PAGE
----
its capital improvement program and associated bond issues in stages to avoid 
pressuring local taxes.

economic hub enhances the district's own commercial tax base. However, 
socioeconomic characteristics are somewhat mixed and there has been significant 
local tax base decline. The state projects tax base stabilization, which appears
to be supported by improving local property market conditions.

RATING SENSITIVITIES: While the rating is sensitive to fundamental changes in 
financial management and performance, Fitch does not expect the district to 
alter its current conservative approach.


In November 2007, voters in the eastern portion of the previous Jordan School 
District approved a ballot measure to secede and form a separate district.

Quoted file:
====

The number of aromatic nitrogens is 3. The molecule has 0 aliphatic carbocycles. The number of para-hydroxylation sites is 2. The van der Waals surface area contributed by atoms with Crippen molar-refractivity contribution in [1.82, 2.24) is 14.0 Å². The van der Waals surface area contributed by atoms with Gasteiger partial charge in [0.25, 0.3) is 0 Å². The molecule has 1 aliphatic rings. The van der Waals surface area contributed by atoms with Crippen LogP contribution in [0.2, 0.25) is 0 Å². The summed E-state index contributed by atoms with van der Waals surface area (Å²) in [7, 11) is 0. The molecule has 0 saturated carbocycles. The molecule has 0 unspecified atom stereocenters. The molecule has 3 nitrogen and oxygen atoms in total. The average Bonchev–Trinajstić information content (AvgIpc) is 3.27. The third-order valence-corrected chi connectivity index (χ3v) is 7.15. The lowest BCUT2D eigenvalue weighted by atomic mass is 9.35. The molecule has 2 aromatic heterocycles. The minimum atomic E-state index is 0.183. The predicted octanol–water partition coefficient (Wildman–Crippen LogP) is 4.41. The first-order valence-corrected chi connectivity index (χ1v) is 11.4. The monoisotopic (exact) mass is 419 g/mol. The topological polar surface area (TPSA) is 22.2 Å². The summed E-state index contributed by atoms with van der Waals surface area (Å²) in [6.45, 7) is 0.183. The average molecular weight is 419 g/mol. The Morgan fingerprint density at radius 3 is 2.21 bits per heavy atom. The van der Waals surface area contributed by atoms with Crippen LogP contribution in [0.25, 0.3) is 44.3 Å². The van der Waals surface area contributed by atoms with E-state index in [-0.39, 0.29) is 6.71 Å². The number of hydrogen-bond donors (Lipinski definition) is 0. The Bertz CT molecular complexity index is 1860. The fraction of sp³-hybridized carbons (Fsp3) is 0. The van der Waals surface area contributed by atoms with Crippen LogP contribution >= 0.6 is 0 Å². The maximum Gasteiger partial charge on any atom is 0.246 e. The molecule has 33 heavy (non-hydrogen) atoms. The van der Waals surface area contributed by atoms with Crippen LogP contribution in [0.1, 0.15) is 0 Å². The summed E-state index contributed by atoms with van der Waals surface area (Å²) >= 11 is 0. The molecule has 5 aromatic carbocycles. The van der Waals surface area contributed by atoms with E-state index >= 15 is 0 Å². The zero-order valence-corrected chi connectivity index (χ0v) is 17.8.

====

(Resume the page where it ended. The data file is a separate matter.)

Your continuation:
Consequently, a new Canyons School District (the eastern portion located in the 
southeast corner of Salt Lake County) and the remaining Jordan School District 
began operating in fiscal 2010 under separate school boards. Canyons School 
District covers 192 square miles and has a 2013 enrolment of 33,528 students 
attending 45 schools and an adult and community education program.


Holders of the original Jordan School District GO bonds benefit from an 
unlimited property tax levy on the aggregate TAV of the previous Jordan School 
District. Both the debt and the TAV were divided proportionately between the two
districts based on the TAV in the year immediately preceding the division. 
Canyons School District's share is 58%. Each district is legally obligated to 
tax the residents within its boundaries for its share of the outstanding debt. 
Salt Lake County collects the property tax revenues from within each school 
district's boundaries and distributes those revenues to the two school